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InReview – Issue 19

Management Challenges for the 21st Century by Peter F. Drucker; New York, Harper Business Books, 1999; xi, 270 pp.

Peter Drucker has been the Clark Professor of Social Science at Claremont Graduate School in California since 1971, and has been writing books on management and economics (more than 30 in all including two works of fiction) since 1937.

Drucker may have slowed down a bit in person, but this book is evidence of a very active mind that brings a great perspective to his subject. He draws on this perspective in outlining the challenges of managing “knowledge workers” in an era where information technology has brought fundamental change to business.

As we move from the industrial era to the knowledge era, how does management’s role change? In every way, according to Drucker. The fundamental disciplines and practices of management that were true most of the past century very quickly became obsolete. The standard measures of productivity for manual laborers are almost completely wrong for knowledge workers. The assumptions that management relied on for so many years are no longer valid. Point by point, Drucker analyses the tools a manager once had in his or her bag and shows why they no longer apply.

Some gems:

“…once beyond the apprentice stage, knowledge workers must know more about their job than their boss does—or else they are no good at all.” (p. 18).

“…an increasing number of people who are full-time employees have to be managed as if they were volunteers” (p. 20).

“Low labor productivity endangers a company’s survival. But low labor costs no longer give enough of a cost advantage to offset low labor productivity” (p. 61).

“…attention has been mainly on information for the enterprise…but information for executives—and indeed, for all knowledge workers—for their own work may be a great deal more important” (p. 123).

I believe he is a bit traditional in his comments on managing technology, and a bit light on dealing with ethical issues in this book. I think he buys in too strongly to the Frederick Taylor understanding of managing manual labor. But these concerns are minor compared with the opportunity to hear some great insight from the ultimate guru.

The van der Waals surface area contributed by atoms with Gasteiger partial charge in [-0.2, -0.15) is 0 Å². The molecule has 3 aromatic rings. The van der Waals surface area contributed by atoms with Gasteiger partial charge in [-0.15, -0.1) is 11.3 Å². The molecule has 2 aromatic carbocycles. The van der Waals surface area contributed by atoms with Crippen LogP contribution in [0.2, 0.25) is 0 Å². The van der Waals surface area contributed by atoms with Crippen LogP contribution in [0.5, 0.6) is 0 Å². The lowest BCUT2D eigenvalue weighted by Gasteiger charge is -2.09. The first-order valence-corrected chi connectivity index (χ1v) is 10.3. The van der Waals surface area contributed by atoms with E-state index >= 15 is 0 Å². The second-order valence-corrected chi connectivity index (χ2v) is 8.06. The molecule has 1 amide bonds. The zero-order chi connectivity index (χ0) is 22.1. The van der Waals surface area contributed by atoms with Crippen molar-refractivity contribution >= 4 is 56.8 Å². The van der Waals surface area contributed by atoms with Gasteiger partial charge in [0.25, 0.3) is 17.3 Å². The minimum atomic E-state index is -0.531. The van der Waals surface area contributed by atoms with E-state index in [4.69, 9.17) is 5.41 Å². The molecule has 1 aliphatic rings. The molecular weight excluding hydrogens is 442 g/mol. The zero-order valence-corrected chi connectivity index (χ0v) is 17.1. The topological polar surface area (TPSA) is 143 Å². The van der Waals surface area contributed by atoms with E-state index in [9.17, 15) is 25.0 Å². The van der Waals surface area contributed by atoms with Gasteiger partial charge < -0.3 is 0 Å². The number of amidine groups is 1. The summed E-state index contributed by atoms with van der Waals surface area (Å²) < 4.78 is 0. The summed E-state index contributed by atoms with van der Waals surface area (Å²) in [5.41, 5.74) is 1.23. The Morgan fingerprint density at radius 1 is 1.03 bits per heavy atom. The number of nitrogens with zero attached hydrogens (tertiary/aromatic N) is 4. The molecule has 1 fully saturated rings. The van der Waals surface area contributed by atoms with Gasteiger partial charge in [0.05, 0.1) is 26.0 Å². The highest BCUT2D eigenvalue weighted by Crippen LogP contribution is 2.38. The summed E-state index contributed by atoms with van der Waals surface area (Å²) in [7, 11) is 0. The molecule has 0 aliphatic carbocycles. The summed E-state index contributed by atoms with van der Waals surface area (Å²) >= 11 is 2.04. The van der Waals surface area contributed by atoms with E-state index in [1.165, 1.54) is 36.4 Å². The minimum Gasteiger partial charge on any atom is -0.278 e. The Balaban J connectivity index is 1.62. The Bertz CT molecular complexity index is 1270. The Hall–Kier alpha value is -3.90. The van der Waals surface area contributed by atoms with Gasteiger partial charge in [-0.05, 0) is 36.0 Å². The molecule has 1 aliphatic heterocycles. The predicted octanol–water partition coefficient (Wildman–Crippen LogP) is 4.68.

Reviewed by Al Erisman

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The Hacker Ethic: A Radical Approach to the Philosophy of Business by Pekka Himanen; New York, Random House, 2001; xvii, 233 pp.

Pekka Himanen is a philosopher with connections to the universities of Helsinki and California (Berkeley). Linus Torvalds, creator of the Linux OS, and Manuel Castells, Berkeley professor of sociology and information age expert, provide a prologue and epilogue to Himanen’s text.

Himanen defines “hacker” as someone enthusiastic and passionate about computer work (or, for that matter, any kind of work activity: it is that attitude that counts). In the popular mind, hacker means someone who “hacks” their way into cyberspace where they don’t belong (Pentagon, bank records, etc.). Himanen calls these crooks “crackers” not “hackers.”

Himanen describes a new “ethic” or value system that is supplementing the older “Protestant work ethic” described famously by sociologist Max Weber. First, rather than a grim Calvinistic duty, work in the hacker ethic is full of passion, joy, and entertainment. Second, rather than being motivated by pecuniary gain, the hacker attitude toward money is cavalier: hackers share widely and freely what they have (as Linus Torvalds has with the Linux operating system. Thirdly, hacker social relations occur in a “nethic”—a web-facilitated network of free and open exchange of ideas and of ready access to all the people.